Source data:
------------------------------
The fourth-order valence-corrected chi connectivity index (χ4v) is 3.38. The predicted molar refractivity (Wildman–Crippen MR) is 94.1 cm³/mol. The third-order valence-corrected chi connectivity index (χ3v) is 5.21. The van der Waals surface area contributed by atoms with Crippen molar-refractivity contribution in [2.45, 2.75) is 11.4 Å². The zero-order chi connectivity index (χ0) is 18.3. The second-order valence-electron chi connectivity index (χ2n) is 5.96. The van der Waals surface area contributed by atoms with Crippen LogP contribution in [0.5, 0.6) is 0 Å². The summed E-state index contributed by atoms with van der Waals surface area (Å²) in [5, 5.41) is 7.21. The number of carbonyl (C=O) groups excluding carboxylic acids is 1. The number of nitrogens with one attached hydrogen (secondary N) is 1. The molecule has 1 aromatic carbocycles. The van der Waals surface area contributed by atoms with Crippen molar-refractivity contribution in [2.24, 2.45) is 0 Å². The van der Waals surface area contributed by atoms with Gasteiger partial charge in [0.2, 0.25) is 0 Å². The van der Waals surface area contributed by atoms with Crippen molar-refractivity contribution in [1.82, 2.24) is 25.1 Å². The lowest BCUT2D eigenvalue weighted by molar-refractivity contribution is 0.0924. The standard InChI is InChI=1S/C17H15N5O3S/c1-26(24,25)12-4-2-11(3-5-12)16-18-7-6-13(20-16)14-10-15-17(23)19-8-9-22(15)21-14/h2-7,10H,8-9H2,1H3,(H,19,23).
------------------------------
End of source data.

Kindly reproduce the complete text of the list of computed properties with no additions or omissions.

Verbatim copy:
The fourth-order valence-corrected chi connectivity index (χ4v) is 3.38. The predicted molar refractivity (Wildman–Crippen MR) is 94.1 cm³/mol. The third-order valence-corrected chi connectivity index (χ3v) is 5.21. The van der Waals surface area contributed by atoms with Crippen molar-refractivity contribution in [2.45, 2.75) is 11.4 Å². The zero-order chi connectivity index (χ0) is 18.3. The second-order valence-electron chi connectivity index (χ2n) is 5.96. The van der Waals surface area contributed by atoms with Crippen LogP contribution in [0.5, 0.6) is 0 Å². The summed E-state index contributed by atoms with van der Waals surface area (Å²) in [5, 5.41) is 7.21. The number of carbonyl (C=O) groups excluding carboxylic acids is 1. The number of nitrogens with one attached hydrogen (secondary N) is 1. The molecule has 1 aromatic carbocycles. The van der Waals surface area contributed by atoms with Crippen molar-refractivity contribution in [2.24, 2.45) is 0 Å². The van der Waals surface area contributed by atoms with Gasteiger partial charge in [0.2, 0.25) is 0 Å². The van der Waals surface area contributed by atoms with Crippen molar-refractivity contribution in [1.82, 2.24) is 25.1 Å². The lowest BCUT2D eigenvalue weighted by molar-refractivity contribution is 0.0924. The standard InChI is InChI=1S/C17H15N5O3S/c1-26(24,25)12-4-2-11(3-5-12)16-18-7-6-13(20-16)14-10-15-17(23)19-8-9-22(15)21-14/h2-7,10H,8-9H2,1H3,(H,19,23).